Those who smile frequently are considered more friendly and sociable; even more attractive sometimes. There is a lot of evidence that shows how important body language is in the impressions we make on others and we will surely agree that a good smile raises a few points of charisma. However, like everything, even smiles in excess produces the opposite effect. Fake laughter, which actually sometimes acts as social glue, has traditionally tended to be detected by frequency. It seems logical to think that if someone lives 24 hours smiling, they must be faking it.
There is also this Duchenne smile; in honor of Guillaume Benjamin Amand Duchenne, a 19th century French physician and clinical researcher who is considered a pioneer in neurology and medical photography.
This smile was the first attempt to categorize smiles. Duchenne, while conducting research on the physiology of facial expressions in the 19th century, described this type as “a smile in which there is a contraction of the zygomaticus major and minor muscles near the mouth, which raise the commissure of the lips, and the orbicularis oculi near the eyes, whose contraction raises the cheeks and produces wrinkles around the eyes ”. Many researchers have suggested that the Duchenne smile indicates a spontaneous and genuine emotion since most people cannot contract the orbicularis muscle at will. But there are other small contractions, and even harder to fake.
Body language can reveal as much or more information than words.
Only 7% of communication comes from the words we use; the rest comes from how we say it. Scientists have identified different specific patterns of the muscles of the face to differentiate the smiles that reflect true happiness from all the others. The analysis of the patterns of the more than 100 muscles, changes with expression and is almost impossible to control, functioning as a little lie detector for smiles.
“All smiles are not the same,” according to Paul Ekman, a psychologist and director of the Human Interaction Laboratory at the University of California, San Francisco School of Medicine. “A polite forced smile produces a different muscle pattern than a spontaneous smile.”
In fact, of the 19 types of smiles, only 6 occur when we are having a good time. The rest occurs when we feel pain, shame, discomfort, horror, or when we are sad.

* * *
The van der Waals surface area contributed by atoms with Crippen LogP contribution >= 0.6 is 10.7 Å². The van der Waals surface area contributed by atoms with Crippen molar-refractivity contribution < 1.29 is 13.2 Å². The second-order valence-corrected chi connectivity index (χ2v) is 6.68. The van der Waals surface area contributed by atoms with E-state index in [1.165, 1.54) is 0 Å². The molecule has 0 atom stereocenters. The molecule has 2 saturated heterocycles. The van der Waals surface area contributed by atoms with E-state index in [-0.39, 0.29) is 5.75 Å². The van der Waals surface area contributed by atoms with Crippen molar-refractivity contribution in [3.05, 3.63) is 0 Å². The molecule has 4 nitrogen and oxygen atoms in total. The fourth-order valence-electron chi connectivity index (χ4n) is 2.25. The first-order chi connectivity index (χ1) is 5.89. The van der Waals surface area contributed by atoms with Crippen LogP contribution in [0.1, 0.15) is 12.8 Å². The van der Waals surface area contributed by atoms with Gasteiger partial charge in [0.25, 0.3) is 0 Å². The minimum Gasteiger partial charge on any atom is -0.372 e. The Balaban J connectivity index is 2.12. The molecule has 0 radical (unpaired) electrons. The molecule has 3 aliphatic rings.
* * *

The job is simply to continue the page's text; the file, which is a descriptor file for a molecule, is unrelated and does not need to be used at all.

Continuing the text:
Research can be of particular importance to those who, like doctors or therapists, sometimes have to rely on subtle cues to tell when a person is trying to hide physical pain or emotional distress. It is not easy to smile and say “I’m fine” and sound convincing, but there are those who do it, and if others believe you, they will not be able to help you. Of course, it is also of interest to all those who want to know if a smile, in general, can be a lie.
In spontaneous smiles, the cheeks are subtly raised and the muscles around the eyes contract, creating “crow’s feet”, as Duchenne said, is what usually happens. However, we now know that it is not accurate; quite a few people can contract a part of the eye voluntarily, and can still get crow’s feet. What it cannot do is, when the smile is big enough, lower the skin around the eyebrow. This is what happens with sincere smiles: the bulge that we have just under the eyebrow slopes a little towards the eye, subtly covering it – the height differs with age – and we cannot lower that muscle at will.
You can go a long way with a smile. You can go a lot farther with a smile and a gun. – Al Capone.
In fake smiles, however, the face shows feelings of unhappiness hidden behind the smile: for example, a slight furrow between the eyebrows. The eyes will not always develop crow’s feet, although as we say there are those who can, at least when the smile is big enough to force them; but even so, the loss of the skin around the eyebrow, as we said, does not occur.
In addition, according to the study, it is advisable to take into account other factors. For example, if it occurs abruptly or remains on the face too long or occurs too quickly after the phrase it is supposed to accompany. It should also be borne in mind that the smile can start sincerely and turn false because you want to keep it longer than it is felt for the other person – for education or to be convincing. And, for the same reason, there is also doubt when it is too symmetrical. It may sound counterintuitive, but real smiles are not quite as symmetrical: we are more of a quick “grin”. When we make a fake smile and want to show that it is real, we ironically make it “too perfect”, which betrays the lack of spontaneity.